A scared cat is a lot easier to recognize than an anxious cat. This is one of the easiest behaviors to spot. The ears are flattened to the back of the head, eyes wide open and pupils dilated and round. Cats generally find the direct eye contact threatening. The more fearful the cat, the wider the eyes and the pupils. The cat may either try to escape or stand very still. The tail is held under the body or waving from side to side in a threatening mode. Hissing, spitting and clawing are all also signs of fear. It is very important to offer a place to hide for scared cats, or even a chance to go to higher position.
An angry cat holds its tail stiff and straight or curls is around and under its body. The upright bottle-brush tail is an unequivocal sign that your cat is feeling threatened. The spine is usually arched, the legs stiff and the hair erected. These are all attempts to appear larger and more dangerous. They may also hiss, growl or spit to scare the object of anger. Their eyes are wide open, directly pointed to the object and the pupils may be narrowed or contracted to focus on the detail. It is very important to remain careful with angry cats and make no sudden movements, as fear would make the cat even more uncomfortable than it already is.
Frustration can be a little trickier to spot, as it can be easily confused with other behaviors. A cat may become frustrated in a short-term occasion, i.e. when it can’t reach an object of interest. But a cat may also experience long-term frustration if it’s not stimulated enough, i.e. it doesn’t get enough exercise. You will recognize a frustrated cat as it will be intensely focused to the object of frustration until they either get it or eventually give up. On the other hand, cats with long-term frustration will often be lethargic, they may refuse to eat and play with others.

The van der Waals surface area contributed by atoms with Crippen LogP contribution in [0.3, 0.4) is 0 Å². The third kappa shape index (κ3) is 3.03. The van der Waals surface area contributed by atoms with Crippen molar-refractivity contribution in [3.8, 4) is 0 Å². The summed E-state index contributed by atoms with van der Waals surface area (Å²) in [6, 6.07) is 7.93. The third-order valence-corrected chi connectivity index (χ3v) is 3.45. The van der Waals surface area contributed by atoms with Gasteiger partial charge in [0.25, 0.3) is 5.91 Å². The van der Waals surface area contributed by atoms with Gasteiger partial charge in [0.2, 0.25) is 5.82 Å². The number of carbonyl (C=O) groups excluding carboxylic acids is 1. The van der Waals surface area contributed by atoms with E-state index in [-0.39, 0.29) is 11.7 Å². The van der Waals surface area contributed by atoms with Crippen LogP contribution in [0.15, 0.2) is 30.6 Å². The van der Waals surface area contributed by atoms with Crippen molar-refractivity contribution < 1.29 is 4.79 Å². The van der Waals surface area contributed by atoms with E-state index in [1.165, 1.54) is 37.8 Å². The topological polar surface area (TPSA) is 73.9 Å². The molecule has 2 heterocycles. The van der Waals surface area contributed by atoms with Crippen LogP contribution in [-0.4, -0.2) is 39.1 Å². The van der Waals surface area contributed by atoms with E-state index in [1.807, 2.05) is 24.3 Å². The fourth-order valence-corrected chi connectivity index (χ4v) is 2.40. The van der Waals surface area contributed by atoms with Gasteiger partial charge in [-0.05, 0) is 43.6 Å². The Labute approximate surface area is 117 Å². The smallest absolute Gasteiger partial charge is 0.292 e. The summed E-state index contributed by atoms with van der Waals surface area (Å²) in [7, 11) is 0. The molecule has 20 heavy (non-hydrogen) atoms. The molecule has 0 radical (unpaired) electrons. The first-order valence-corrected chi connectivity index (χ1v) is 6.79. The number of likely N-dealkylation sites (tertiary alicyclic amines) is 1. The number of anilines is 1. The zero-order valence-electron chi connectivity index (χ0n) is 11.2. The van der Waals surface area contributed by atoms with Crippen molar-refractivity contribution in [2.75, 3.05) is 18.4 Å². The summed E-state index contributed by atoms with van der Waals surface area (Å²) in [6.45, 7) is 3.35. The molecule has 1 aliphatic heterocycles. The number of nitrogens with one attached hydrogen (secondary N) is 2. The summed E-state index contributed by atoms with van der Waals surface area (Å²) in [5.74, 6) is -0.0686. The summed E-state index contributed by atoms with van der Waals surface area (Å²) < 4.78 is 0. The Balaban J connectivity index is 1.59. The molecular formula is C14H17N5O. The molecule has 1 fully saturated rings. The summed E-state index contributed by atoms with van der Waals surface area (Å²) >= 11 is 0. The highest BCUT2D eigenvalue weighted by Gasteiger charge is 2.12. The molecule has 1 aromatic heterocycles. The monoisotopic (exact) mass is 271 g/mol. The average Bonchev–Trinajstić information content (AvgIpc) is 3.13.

OTHER GESTURES TO BE ON THE LOOKOUT FOR
Here are some additional interesting gestures that may tell you more about your cat outside the spectrum of the basic emotions:
"When the cat comes towards you with their tail up, usually with a pointed tip, that’s a sign of a greeting in cats. This is a lovely behavior." – explained Trevorrow.
2.Rubbing against humans, other animals or objects
You may sometimes notice your cat rubbing its sides, cheeks and forehead against different objects. This is the way the cats leave their scent and mark their territory. They will often rub against their humans when they get home. While this is also a way of greeting behavior, they mostly do it as we smell odd after being outside for a while.
3. Lip licking
This behavior can occur for many different reasons. A cat may lick its lips after it had a delicious meal, or even if it's feeling nauseous or stressed.
Purring is often associated with content or desire for attention. Sometimes it can also mean that the cat is in pain.
5.Kneading the front paws
It is still not explained why adult cats knead their front paws. As kittens, this is a common behavior during nursing. Sadly, we don’t yet understand why adult cats are continuing practicing this adorable gesture. It seems to be associated with content and happiness though.
Hopefully you found this guide helpful for understanding the ‘cat’ a little better. Share with us your experiences about your cat’s body language and help us all learn more!